Nanomaterials for Engineering the Treatment of Skin Wounds

  • Manuel Ahumada
  • Ying Wang
  • Walfre FrancoEmail author


The skin is the largest organ in the human body; however, it is only a few millimeters thick. Among the main functions of the skin are to serve as a barrier for protection against physical and biological insults, as a thermal regulator to control internal temperatures, and as a sensor of physical stimulus that could lead to pleasant or harmful experiences. This highly-integrated sensory and regulatory armor is also capable of self-repair in response to injury, albeit the quality and extent of healing are determined by the skin condition and the type and size of the wound. In general, the wound healing process of skin comprehends four stages, which are hemostasis, inflammation, proliferation, and remodeling. These stages can be affected by internal physiological conditions and external environmental factors compromising the healing of the wound, for example, chronic wounds and bacterial infections. This chapter opens with an overview of the physiology of skin and skin wound healing. This overview is followed by a review of nanomaterial technologies and methods that have been investigated for the treatment of skin wounds. The chapter ends with an outlook of nanotechnology strategies for improving the treatment of skin wounds.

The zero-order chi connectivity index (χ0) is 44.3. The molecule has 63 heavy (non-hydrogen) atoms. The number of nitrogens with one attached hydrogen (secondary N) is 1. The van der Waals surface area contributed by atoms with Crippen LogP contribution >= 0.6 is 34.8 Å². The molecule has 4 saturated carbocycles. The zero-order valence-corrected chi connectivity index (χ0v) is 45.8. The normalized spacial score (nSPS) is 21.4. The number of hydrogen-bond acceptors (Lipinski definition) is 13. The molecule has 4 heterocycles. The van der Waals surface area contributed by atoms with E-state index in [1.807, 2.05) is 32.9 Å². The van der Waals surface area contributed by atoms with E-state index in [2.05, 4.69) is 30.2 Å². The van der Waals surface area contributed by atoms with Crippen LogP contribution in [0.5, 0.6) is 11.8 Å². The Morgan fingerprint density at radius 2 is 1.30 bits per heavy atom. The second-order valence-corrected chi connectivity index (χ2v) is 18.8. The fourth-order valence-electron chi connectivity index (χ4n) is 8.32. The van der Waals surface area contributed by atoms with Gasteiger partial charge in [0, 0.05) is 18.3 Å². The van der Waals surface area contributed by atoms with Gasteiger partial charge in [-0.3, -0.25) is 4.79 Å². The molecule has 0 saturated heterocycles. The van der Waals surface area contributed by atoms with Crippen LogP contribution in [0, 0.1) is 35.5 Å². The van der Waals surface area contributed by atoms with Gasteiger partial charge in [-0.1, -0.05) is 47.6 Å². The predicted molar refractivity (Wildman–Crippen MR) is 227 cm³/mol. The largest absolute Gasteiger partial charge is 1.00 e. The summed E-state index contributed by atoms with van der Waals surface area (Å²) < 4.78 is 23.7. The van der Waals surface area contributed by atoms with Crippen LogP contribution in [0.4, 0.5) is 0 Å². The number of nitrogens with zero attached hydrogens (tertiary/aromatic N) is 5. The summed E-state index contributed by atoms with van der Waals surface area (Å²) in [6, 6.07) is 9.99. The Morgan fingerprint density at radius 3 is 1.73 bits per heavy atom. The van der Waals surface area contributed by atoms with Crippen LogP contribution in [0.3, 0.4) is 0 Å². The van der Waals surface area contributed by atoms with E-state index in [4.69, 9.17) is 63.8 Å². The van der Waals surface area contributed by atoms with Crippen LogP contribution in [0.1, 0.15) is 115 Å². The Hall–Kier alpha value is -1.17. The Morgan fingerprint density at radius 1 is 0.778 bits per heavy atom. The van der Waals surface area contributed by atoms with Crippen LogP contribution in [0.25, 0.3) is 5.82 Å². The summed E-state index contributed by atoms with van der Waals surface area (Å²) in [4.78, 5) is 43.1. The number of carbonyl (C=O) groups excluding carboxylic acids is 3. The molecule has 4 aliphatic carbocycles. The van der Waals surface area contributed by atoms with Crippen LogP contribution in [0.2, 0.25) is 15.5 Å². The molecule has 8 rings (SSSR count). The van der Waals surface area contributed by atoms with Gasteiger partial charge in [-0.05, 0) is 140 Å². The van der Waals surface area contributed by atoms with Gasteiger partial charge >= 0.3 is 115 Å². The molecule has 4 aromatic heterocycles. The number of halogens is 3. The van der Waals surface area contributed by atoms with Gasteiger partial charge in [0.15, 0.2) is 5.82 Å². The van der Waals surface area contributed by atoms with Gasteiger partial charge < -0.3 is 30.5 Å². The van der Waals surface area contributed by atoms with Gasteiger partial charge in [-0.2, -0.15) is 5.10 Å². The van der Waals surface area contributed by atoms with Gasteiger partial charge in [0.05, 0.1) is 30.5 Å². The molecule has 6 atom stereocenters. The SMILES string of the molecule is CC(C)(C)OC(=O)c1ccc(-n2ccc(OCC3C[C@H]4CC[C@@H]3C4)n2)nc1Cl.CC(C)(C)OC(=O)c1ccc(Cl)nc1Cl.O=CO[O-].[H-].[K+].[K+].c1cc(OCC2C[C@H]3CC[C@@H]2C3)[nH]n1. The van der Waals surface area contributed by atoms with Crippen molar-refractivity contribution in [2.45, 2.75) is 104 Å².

We would like to thank Dr. Rox R. Anderson for his support. All authors have read and approved this final version. Dr. Ahumada acknowledges the support of CONICYT-FONDECYT Iniciación (grant #11180616). Illustrating support was provided by Yanjie Jack Guo.


All authors have read and approved this final version.


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Copyright information

© Springer Nature Switzerland AG 2019

Authors and Affiliations

  1. 1.Center for Applied NanotechnologyFaculty of Sciences, Universidad MayorHuechuraba, 8580745 RMChile
  2. 2.Wellman Center for Photomedicine, Massachusetts General HospitalBostonUSA
  3. 3.Department of DermatologyHarvard Medical SchoolBostonUSA

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